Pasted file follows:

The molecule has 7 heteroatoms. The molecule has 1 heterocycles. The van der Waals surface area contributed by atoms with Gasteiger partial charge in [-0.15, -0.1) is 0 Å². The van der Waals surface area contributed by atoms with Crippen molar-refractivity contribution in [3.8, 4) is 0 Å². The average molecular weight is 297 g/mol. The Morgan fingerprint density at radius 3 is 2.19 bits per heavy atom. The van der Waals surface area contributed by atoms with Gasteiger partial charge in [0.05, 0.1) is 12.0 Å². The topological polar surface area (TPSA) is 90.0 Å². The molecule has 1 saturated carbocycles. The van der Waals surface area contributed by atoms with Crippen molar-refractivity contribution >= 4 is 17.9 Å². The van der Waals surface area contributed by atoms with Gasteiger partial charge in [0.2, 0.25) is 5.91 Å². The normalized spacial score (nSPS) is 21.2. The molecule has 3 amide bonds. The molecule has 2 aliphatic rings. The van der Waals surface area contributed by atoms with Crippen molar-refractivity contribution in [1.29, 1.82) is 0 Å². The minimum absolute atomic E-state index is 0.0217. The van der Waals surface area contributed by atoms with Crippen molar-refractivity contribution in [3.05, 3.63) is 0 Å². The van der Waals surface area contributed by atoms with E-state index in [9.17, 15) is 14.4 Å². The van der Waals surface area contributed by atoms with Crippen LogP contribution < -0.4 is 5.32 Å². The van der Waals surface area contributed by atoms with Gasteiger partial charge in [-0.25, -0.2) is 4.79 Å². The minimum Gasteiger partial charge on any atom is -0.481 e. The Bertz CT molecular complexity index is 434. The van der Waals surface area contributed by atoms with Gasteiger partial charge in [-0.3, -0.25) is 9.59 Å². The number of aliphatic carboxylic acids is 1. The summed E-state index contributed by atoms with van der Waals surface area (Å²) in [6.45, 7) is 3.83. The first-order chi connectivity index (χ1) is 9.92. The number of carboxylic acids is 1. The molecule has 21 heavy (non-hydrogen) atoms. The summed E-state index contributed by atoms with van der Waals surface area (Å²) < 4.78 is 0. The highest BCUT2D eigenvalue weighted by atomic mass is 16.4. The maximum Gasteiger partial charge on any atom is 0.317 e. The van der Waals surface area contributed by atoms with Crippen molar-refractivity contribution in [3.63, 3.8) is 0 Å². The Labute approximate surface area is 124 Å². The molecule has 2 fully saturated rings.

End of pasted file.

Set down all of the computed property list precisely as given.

The molecule has 7 heteroatoms. The molecule has 1 heterocycles. The van der Waals surface area contributed by atoms with Gasteiger partial charge in [-0.15, -0.1) is 0 Å². The van der Waals surface area contributed by atoms with Crippen molar-refractivity contribution in [3.8, 4) is 0 Å². The average molecular weight is 297 g/mol. The Morgan fingerprint density at radius 3 is 2.19 bits per heavy atom. The van der Waals surface area contributed by atoms with Gasteiger partial charge in [0.05, 0.1) is 12.0 Å². The topological polar surface area (TPSA) is 90.0 Å². The molecule has 1 saturated carbocycles. The van der Waals surface area contributed by atoms with Crippen molar-refractivity contribution >= 4 is 17.9 Å². The van der Waals surface area contributed by atoms with Gasteiger partial charge in [0.2, 0.25) is 5.91 Å². The normalized spacial score (nSPS) is 21.2. The molecule has 3 amide bonds. The molecule has 2 aliphatic rings. The van der Waals surface area contributed by atoms with Crippen molar-refractivity contribution in [1.29, 1.82) is 0 Å². The minimum absolute atomic E-state index is 0.0217. The van der Waals surface area contributed by atoms with Crippen molar-refractivity contribution in [3.05, 3.63) is 0 Å². The van der Waals surface area contributed by atoms with E-state index in [9.17, 15) is 14.4 Å². The van der Waals surface area contributed by atoms with Crippen LogP contribution < -0.4 is 5.32 Å². The van der Waals surface area contributed by atoms with Gasteiger partial charge in [-0.25, -0.2) is 4.79 Å². The minimum Gasteiger partial charge on any atom is -0.481 e. The Bertz CT molecular complexity index is 434. The van der Waals surface area contributed by atoms with Gasteiger partial charge in [-0.3, -0.25) is 9.59 Å². The number of aliphatic carboxylic acids is 1. The summed E-state index contributed by atoms with van der Waals surface area (Å²) in [6.45, 7) is 3.83. The first-order chi connectivity index (χ1) is 9.92. The number of carboxylic acids is 1. The molecule has 21 heavy (non-hydrogen) atoms. The summed E-state index contributed by atoms with van der Waals surface area (Å²) < 4.78 is 0. The highest BCUT2D eigenvalue weighted by atomic mass is 16.4. The maximum Gasteiger partial charge on any atom is 0.317 e. The van der Waals surface area contributed by atoms with Crippen molar-refractivity contribution in [3.63, 3.8) is 0 Å². The Labute approximate surface area is 124 Å². The molecule has 2 fully saturated rings.